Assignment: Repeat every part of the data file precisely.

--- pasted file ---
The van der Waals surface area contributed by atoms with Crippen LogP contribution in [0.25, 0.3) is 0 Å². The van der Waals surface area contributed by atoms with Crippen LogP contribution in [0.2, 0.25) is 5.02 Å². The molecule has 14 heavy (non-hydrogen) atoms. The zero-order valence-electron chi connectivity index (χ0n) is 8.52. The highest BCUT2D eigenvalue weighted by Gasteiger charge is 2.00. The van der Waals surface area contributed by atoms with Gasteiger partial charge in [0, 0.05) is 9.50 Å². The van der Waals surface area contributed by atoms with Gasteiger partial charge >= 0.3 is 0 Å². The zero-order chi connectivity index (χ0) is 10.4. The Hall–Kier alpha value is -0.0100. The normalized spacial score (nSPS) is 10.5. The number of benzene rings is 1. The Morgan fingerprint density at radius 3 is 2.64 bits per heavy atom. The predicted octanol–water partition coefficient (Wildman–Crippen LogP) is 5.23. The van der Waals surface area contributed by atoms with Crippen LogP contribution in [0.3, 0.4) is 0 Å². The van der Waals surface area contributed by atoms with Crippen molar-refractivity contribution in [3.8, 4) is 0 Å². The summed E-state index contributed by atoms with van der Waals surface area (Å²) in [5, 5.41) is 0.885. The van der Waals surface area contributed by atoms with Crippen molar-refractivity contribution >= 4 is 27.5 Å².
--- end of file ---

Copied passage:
The van der Waals surface area contributed by atoms with Crippen LogP contribution in [0.25, 0.3) is 0 Å². The van der Waals surface area contributed by atoms with Crippen LogP contribution in [0.2, 0.25) is 5.02 Å². The molecule has 14 heavy (non-hydrogen) atoms. The zero-order valence-electron chi connectivity index (χ0n) is 8.52. The highest BCUT2D eigenvalue weighted by Gasteiger charge is 2.00. The van der Waals surface area contributed by atoms with Gasteiger partial charge in [0, 0.05) is 9.50 Å². The van der Waals surface area contributed by atoms with Gasteiger partial charge >= 0.3 is 0 Å². The zero-order chi connectivity index (χ0) is 10.4. The Hall–Kier alpha value is -0.0100. The normalized spacial score (nSPS) is 10.5. The number of benzene rings is 1. The Morgan fingerprint density at radius 3 is 2.64 bits per heavy atom. The predicted octanol–water partition coefficient (Wildman–Crippen LogP) is 5.23. The van der Waals surface area contributed by atoms with Crippen LogP contribution in [0.3, 0.4) is 0 Å². The van der Waals surface area contributed by atoms with Crippen molar-refractivity contribution in [3.8, 4) is 0 Å². The summed E-state index contributed by atoms with van der Waals surface area (Å²) in [5, 5.41) is 0.885. The van der Waals surface area contributed by atoms with Crippen molar-refractivity contribution >= 4 is 27.5 Å².